FXRegionalRisk Management

The Option to Use Options: Hedging FX Risk in Emerging Markets

By July 1, 2021No Comments

FX risk managers rely on flexibility at a multinational that wants to participate in beneficial currency moves.
 
The ability to use options is essential for an FX risk manager at one NeuGroup member whose company wants to participate in favorable currency moves when hedging exposures in emerging markets. He described the company’s approach at a spring meeting sponsored by HSBC.

  • The bank cited research showing that “the incentive to hedge EM risk has increased over the past 10 years” and “bouts of EM currency weakness have become more frequent and recoveries less marked.”
  • “It has been worth spending the carry on [Latin American] and [Central and Eastern Europe, the Middle East and Africa] currencies,” the HSBC presentation said.
  • However, “passive blanket covering is too onerous over the long run,” according to the bank. “A tactical approach” creates a better balance of “risk reduction vs. the cost of hedging.”

The optionality option. The NeuGroup member’s tactical, opportunistic approach includes options, which can allow the company to benefit from market volatility. “We really do value the ability to participate, so we really like to use option structures to help us in emerging markets,” he said.

  • Because the company reports earnings in US dollars, “I protect against strong USD and try to benefit when the dollar weakens,” he added. The company does not want to “miss weak dollar cycles.”
    • “By using options, if the [EM] currency appreciates, I’m only out the premium spent and I can continue to gain on the underlying exposure,” he explained.
    • “It is really a risk management strategy whereby the company is comfortable with spending some amount of money to protect earnings while still being able to gain in the event the currency moves in our favor.”
  • The member favors using options to hedge high-carry currencies, usually over a three-month time frame. He first considers, separately, each currency where the company has major exposures. The countries include Brazil, South Africa, China, Mexico and Chile.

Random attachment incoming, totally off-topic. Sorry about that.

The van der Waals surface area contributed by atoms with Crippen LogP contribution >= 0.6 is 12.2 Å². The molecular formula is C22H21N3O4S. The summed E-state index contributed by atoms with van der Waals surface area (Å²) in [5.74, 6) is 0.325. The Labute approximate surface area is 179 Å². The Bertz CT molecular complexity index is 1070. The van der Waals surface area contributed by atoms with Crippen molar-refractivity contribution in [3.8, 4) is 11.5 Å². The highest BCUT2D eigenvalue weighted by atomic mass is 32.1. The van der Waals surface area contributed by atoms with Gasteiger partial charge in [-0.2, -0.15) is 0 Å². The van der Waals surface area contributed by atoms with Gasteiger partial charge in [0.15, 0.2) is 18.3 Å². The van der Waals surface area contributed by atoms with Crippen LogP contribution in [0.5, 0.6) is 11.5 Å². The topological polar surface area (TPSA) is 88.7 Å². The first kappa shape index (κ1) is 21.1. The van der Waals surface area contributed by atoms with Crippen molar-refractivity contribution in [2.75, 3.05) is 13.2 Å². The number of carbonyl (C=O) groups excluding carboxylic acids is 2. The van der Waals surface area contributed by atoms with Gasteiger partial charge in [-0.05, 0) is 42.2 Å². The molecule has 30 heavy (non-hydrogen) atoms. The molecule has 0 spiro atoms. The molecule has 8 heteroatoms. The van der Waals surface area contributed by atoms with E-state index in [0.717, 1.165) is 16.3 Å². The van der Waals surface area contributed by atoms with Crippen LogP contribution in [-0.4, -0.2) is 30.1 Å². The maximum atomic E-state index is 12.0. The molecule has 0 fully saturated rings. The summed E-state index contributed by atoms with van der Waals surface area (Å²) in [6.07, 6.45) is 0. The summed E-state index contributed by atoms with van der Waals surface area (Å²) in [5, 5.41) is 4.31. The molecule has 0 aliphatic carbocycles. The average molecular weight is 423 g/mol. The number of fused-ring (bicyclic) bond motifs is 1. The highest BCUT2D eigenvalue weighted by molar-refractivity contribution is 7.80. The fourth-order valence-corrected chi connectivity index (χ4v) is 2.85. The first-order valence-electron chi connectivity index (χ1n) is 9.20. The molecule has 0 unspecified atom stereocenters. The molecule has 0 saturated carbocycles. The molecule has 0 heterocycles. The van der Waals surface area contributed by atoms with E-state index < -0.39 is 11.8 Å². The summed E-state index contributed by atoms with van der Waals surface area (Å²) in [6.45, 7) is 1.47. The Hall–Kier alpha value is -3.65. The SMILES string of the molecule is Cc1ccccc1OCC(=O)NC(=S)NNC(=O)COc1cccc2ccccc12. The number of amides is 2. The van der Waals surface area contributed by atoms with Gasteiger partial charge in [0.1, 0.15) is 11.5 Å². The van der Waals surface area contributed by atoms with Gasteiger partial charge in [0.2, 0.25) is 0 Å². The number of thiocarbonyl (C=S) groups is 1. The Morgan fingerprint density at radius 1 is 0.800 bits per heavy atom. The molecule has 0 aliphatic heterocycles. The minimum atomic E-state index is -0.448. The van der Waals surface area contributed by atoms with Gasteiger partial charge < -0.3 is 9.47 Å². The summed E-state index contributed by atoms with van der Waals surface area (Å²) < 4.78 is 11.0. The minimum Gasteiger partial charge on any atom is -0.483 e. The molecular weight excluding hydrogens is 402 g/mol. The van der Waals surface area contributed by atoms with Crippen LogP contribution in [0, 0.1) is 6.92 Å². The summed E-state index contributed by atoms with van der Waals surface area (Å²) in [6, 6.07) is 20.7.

• It then creates a portfolio of the entire bucket of EM currencies it hedges and examines “how we’re doing relative to year-over-year,” the member said.
  • “We’ve done a lot of back testing with HSBC and other partners to look at our portfolio of emerging market currencies, trying to establish an efficient frontier,” he said.

Balancing act. In response to a question from a peer about indicators, the member said the FX team has regular meetings and conversations with the treasurer and the CFO so their views and opinions can be overlayed into the analysis of the relative value of currencies.

  • The team spends considerable time analyzing local mobility data to uncover trends as well as talking extensively to counterparties to learn their views.
  • The group looks at worst case scenarios and whether “we can live with it, knowing we want to be able to participate,” he said.
  • The company’s outlook has shifted from being extremely bearish on USD to a view that incorporates the US outperforming other economies (dollar bullish) in the short-term as well as a longer-term view that is more bearish.
  • “We’re balancing the different views and that’s where the option strategy helps us please everyone,” he said. “With all the uncertainty coming out of Covid, we really want to be able to participate.”

More systematic. The member said the company is moving from a very flexible, dynamic and opportunistic stance heavily based on market views to something more structured but still relatively loose.

  • “We’re still pretty risk tolerant, but maybe not as much as we were,” he said. The goal now, he said, is to be a bit more systematic but still flexible.
  • That means having the ability to lock in forwards or extend duration, he explained. But also having guardrails around the budget to spend on option premiums.
  • The member said this new framework should provide his team “more certainty about what we can produce” and reduce Monday morning quarterbacking that may arise when hedging decisions are questioned after currency moves.

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Justin Jones

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